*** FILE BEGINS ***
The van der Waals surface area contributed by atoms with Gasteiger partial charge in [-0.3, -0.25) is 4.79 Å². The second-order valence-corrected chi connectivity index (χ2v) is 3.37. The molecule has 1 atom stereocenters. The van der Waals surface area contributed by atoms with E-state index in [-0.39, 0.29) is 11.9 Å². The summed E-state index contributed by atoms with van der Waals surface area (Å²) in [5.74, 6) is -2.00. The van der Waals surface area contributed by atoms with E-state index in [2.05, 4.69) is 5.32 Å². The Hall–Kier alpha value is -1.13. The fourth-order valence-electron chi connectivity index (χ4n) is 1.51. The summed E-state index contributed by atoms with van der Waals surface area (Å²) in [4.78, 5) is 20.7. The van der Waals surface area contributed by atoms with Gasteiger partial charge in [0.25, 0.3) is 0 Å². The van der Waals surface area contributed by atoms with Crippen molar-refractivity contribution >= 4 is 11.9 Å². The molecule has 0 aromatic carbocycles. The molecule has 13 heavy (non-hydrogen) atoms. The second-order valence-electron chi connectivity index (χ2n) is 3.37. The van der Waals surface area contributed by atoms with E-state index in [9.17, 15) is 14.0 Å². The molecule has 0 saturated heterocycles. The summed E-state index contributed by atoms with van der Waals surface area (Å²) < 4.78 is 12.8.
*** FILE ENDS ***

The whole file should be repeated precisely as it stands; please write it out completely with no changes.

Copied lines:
The van der Waals surface area contributed by atoms with Gasteiger partial charge in [-0.3, -0.25) is 4.79 Å². The second-order valence-corrected chi connectivity index (χ2v) is 3.37. The molecule has 1 atom stereocenters. The van der Waals surface area contributed by atoms with E-state index in [-0.39, 0.29) is 11.9 Å². The summed E-state index contributed by atoms with van der Waals surface area (Å²) in [5.74, 6) is -2.00. The van der Waals surface area contributed by atoms with E-state index in [2.05, 4.69) is 5.32 Å². The Hall–Kier alpha value is -1.13. The fourth-order valence-electron chi connectivity index (χ4n) is 1.51. The summed E-state index contributed by atoms with van der Waals surface area (Å²) in [4.78, 5) is 20.7. The van der Waals surface area contributed by atoms with Gasteiger partial charge in [0.25, 0.3) is 0 Å². The van der Waals surface area contributed by atoms with Crippen molar-refractivity contribution >= 4 is 11.9 Å². The molecule has 0 aromatic carbocycles. The molecule has 13 heavy (non-hydrogen) atoms. The second-order valence-electron chi connectivity index (χ2n) is 3.37. The van der Waals surface area contributed by atoms with E-state index in [9.17, 15) is 14.0 Å². The molecule has 0 saturated heterocycles. The summed E-state index contributed by atoms with van der Waals surface area (Å²) < 4.78 is 12.8.